Poverty in Asia-Pacific to rise—UN report

Published by rudy Date posted on March 26, 2009

MANILA, Philippines – The number of poor people in the Asia-Pacific Region is likely to increase as a result of the economic crisis and rising unemployment, according to a United Nations survey that was released Thursday.

“The number of poor in the Asia and Pacific – already two thirds of the global total – was likely to increase as a result of the economic crisis and rising unemployment,” according to the survey by the UN Economic and Social Commission for Asia and the Pacific (ESCAP).

The economic crisis heavily impacts on the prices of food and fuel, as well as the region’s vulnerability to climate change, the survey said.

It also blamed the “record high oil prices last year” that hit $147 a barrel, and the “hoarding and price speculation that drove prices up by 150 percent.”

“This is the region’s staple, with prices increases hitting the poor the hardest,” the survey said.

Amy Wong, economic affairs officer of the socio-economic analysis section of the UN ESCAP, said it was crucial for governments to “really address the poor, and those in need. They are the ones in more need of social security, strong stable social foundation than anyone.”

Wong said a way to tackle this crisis was by “promoting sustainable development by enhancing positive linkages between energy use and food security.”

“Impacts of the crisis have hit the world’s poor the hardest, two thirds of whom live in the Asia Pacific. It is clear that a more inclusive model for economic growth is required to address their needs,” said Wong.

Wong said this would require “setting up social protection systems that would increase income security and free up spending power of middle and lower income people who drive the economy.”

Wong also cited the need for these states to engage in intra-regional trade to “strengthen” their markets and “ensure growth.”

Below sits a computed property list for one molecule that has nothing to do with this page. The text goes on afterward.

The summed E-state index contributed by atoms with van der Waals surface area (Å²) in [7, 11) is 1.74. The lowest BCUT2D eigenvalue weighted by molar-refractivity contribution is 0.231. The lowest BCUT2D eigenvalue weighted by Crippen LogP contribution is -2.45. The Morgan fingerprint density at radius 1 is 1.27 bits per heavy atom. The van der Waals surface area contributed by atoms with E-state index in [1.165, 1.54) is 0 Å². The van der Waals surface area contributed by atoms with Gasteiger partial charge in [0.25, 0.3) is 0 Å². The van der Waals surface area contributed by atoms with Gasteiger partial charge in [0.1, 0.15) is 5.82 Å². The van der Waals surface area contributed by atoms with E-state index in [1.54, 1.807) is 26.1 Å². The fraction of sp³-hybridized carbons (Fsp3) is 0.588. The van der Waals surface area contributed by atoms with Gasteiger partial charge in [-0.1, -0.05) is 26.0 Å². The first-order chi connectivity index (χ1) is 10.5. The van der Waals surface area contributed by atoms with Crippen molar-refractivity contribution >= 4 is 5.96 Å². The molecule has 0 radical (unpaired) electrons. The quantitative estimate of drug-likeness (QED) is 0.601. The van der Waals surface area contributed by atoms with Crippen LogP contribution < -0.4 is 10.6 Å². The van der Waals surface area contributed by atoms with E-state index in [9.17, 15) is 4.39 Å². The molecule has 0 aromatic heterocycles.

“Based on our findings, we urge countries to cooperate more with one another, strengthen their domestic markets to ensure sustainable growth,” said Wong.

Wong proposed implementing “macroeconomic policies” that would increase “regional and global multiplier effects, pool and expand reserves “to cover bank liquidity.”

The UN survey said the threat of a “triple crises” – world financial crisis; food, fuel price volatility; and climate change – started to erode the resiliency in the Asia-Pacific in the last quarter of 2008 when the region’s engine of growth, trade moved from double digit growth to double digit declines.

Before this, reforms undertaken by these countries starting in 1997 – implementation of prudent macroeconomic policies, improved fiscal balances, banking reforms and foreign exchange reserve accumulation – cushioned the initial impact of the global crisis.

But economic professor Leonardo Lanzona of the Ateneo de Manila University criticized some points in the survey, saying, “It does not really have steps that lead to integrated steps, so seems displaced. Also, other crises can be internal.”

Lanzona said prevention, reduction, and coping strategies must also be addressed.

“We need to look at prevention strategies to reduce risk and this should be introduced before the risk occurs, not after. We need to reduce income-risk through social protection to prevent social implications from the effects of local market. Thirdly we need coping strategies to relieve the impact of the risk,” Lanzona said.

The Economic and Social Survey of Asia and the Pacific for 2009 is the flagship publication of ESCAP. The results of the survey were released in over 20 cities across the region, New York and in Geneva.–Erika Tapalla, INQUIRER.net

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